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9-Misc: 'Biotechnology Ideal for Developing Countries'

                                 PART I
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TITLE:  'Biotechnology Ideal for Developing Countries'
SOURCE: The Herald, Zimbabwe
DATE:   03 Feb 2006

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'Biotechnology Ideal for Developing Countries'

BIOTECHNOLOGY is ideal for developing countries and can go a long way in
increasing food production, visiting United States academic Professor
Tom de Gregori has said.

Prof de Gregori was speaking at a one-day National Economic Consultative
Forum (NECF) seminar in Harare to discuss biotechnology.

"Biotechnology is quite useful for developing countries because there
are numerous benefits to be derived from it," he said.

The academic said in agriculture, different varieties of crops such as
maize, potatoes and beans were being produced through biotechnology and
those varieties had proved to be more nutritious besides boosting a high
level of disease tolerance.

He said biotechnology was safe despite some scepticism from some
quarters worldwide adding that there was no reason why it should not be
embraced in today's modern life.

A renowned academic who has written dozens of books on biotechnology,
Prof de Gregori is in Zimbabwe at the invitation of President Mugabe.

He is in the country to exchange notes with other researchers and
scientists in the field of biotechnology.

Speaking at the same occasion, chairman of the Bio-Safety Board Dr
Robbie Mupawose said biotechnology would be useful in agriculture,
health and industry.

"Biotechnology will increase food security if used properly. We are
becoming a very expensive producer so we have to watch out for costs of
production," he said.

He said Zimbabwe was renowned for its scientific prowess but of late
research projects had not been receiving adequate funding.

"Most institutions at the moment do not have adequate tools to promote

"Lack of appropriate remuneration has also seen most researchers leaving
the country for greener pastures in the region or abroad and we have to
do something about it," said Dr Mupawose.

Biotechnology, he said, provided golden opportunities for the use of
resources for the benefit of the nation.

Zimbabwe Academy of Sciences (ZAS) president Professor Christopher
Chetsanga said Zimbabwe had the biotechnological knowledge but it was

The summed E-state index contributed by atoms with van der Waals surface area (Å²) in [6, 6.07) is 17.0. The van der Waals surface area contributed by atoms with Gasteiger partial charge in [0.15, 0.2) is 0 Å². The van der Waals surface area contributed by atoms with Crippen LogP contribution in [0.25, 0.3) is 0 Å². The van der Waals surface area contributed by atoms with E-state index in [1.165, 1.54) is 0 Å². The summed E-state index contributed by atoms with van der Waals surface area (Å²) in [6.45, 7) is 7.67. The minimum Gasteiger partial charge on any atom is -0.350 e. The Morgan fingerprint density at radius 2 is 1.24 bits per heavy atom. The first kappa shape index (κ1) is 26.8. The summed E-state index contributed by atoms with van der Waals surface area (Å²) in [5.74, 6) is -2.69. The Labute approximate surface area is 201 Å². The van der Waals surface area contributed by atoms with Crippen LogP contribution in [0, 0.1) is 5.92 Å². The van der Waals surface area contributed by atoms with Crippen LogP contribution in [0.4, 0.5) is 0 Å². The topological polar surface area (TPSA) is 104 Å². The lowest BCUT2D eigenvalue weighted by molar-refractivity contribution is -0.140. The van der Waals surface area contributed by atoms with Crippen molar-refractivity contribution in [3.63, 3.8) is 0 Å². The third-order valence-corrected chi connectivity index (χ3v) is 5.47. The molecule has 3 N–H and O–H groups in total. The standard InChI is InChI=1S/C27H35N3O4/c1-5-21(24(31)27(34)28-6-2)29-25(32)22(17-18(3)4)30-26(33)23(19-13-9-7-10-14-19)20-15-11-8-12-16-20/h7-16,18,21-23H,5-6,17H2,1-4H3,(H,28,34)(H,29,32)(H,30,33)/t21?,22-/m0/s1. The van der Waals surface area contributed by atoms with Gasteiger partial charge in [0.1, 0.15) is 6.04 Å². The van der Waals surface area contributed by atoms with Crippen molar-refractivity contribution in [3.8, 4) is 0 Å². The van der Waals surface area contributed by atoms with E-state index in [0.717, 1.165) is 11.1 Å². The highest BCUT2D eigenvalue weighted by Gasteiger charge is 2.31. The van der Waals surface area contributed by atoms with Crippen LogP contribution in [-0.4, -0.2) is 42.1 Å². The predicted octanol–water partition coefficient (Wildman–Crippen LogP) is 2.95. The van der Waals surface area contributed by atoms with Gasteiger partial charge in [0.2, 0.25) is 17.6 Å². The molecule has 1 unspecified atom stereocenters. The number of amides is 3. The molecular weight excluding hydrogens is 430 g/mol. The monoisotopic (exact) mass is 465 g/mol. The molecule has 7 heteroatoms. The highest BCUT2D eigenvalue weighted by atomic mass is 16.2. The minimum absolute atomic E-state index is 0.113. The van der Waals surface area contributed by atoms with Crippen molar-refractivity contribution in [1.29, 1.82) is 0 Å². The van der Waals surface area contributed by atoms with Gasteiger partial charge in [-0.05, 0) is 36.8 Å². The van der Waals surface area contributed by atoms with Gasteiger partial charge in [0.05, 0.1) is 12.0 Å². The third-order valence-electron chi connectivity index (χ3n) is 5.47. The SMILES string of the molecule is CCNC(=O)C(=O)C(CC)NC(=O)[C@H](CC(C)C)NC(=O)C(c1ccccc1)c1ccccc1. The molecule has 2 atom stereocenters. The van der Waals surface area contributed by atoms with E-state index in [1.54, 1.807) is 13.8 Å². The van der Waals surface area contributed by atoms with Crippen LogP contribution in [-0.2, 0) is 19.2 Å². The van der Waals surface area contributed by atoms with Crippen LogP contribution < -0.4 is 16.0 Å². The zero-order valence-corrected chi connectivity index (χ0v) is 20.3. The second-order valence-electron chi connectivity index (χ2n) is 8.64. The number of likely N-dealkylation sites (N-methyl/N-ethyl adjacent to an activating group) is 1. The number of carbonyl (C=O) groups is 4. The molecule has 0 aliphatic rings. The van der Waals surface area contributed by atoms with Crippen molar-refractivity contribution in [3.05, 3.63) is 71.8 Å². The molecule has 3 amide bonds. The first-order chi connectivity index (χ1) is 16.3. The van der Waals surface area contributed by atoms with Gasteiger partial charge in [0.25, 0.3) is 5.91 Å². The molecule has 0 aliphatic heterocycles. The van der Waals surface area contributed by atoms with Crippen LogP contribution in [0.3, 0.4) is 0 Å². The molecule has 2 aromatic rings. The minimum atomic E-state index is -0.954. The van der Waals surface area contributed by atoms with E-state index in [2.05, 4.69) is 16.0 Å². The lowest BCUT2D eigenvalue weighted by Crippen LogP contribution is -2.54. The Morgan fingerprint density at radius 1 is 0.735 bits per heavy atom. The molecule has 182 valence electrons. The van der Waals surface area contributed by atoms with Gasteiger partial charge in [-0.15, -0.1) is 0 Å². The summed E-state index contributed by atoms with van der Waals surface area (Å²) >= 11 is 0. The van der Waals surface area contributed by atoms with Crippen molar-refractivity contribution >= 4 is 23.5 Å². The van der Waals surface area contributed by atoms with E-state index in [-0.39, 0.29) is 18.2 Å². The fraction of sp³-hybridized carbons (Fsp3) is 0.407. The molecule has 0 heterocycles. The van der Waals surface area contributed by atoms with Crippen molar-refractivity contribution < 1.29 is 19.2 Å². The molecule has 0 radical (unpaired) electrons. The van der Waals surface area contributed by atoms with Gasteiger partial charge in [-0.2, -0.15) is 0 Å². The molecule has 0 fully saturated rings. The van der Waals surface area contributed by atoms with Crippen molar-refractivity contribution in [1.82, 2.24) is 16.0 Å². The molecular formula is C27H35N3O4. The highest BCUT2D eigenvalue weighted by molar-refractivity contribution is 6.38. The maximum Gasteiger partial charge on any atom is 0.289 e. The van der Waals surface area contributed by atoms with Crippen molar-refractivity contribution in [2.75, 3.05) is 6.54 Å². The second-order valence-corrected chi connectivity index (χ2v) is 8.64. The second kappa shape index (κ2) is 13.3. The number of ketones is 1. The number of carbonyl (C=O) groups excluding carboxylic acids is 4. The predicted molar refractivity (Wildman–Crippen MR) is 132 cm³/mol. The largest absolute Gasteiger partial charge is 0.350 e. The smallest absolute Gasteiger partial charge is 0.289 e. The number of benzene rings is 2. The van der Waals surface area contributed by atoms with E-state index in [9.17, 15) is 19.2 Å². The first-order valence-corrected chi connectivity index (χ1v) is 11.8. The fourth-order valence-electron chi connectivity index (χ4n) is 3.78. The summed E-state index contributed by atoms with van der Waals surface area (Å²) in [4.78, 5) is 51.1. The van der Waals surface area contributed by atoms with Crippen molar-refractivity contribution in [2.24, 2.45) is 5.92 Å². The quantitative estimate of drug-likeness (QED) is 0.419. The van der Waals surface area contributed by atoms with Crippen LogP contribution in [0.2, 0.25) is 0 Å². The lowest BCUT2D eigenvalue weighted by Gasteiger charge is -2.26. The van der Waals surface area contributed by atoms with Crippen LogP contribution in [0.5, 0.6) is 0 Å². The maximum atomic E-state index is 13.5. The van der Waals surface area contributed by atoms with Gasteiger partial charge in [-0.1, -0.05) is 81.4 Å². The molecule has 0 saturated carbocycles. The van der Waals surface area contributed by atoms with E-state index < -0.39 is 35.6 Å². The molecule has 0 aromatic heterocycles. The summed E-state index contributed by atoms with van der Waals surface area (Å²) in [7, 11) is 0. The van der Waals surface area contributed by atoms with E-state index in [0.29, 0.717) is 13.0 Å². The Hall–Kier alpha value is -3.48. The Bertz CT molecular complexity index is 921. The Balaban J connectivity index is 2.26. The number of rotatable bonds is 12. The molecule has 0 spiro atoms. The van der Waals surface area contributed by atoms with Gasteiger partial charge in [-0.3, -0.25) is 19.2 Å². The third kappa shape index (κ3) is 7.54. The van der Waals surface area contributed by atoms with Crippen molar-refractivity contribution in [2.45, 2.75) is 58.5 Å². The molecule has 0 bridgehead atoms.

not being fully utilised because some people believed it was harmful.

He said by ignoring biotechnology, the nation was depriving itself of
essential technology.

Local scientists and researchers attended the seminar whose theme was
"Utilising Biotechnology to Enhance Agricultural and Food Production and
Disease Control".

Biotechnology has grown to become a driving force for economic growth in
developed countries and contributes significantly to high standards of living.

                                 PART II
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TITLE:  Africa urged to promote biotechnology
SOURCE: Xionhua, China, posted at UPI
DATE:   31 Jan 2006

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Africa urged to promote biotechnology

HARARE, Jan. 31 (Xinhua) -- African countries should form smart
partnerships to share knowledge on biotechnology applications in
agriculture, health, industry and food technology, an expert said on
Tuesday in Zimbabwe. Visiting Biotechnology specialist, Thomas DeGregori
of the University of Houston, in the United States, said this soon after
meeting Vice President Joyce Mujuru. "Africa needs all the knowledge it
can get together on biotechnology," he said. DeGregori said there was
growing concern in Zimbabwe and the rest of Africa on the failure to
produce adequate food to feed the people. He said Africa was the only
continent in the world that had experienced a decline in food per capita
over the past 15 years. "African farmers are taking more nutrients out
of the soil than they are putting, making agriculture not sustainable,"
he said. Biotechnology was the solution to the challenges that African
countries were experiencing and governments should listen to what their
scientists were telling them about the science, said DeGregori. African
scientists had been promoting biotechnology long before outsiders
started talking Genetically Modified Organisms, he said. They had been
developing seed varieties that were drought resistant, high yielding and
adapted to local conditions. The Zimbabwe Academy of Sciences, in
conjunction with the Research Council of Zimbabwe, invited DeGregori to
deliver a public lecture on Applications of Biotechnology to
Agricultural Productivity, Health, Industry and Food Technology at the
University of Zimbabwe on Wednesday.


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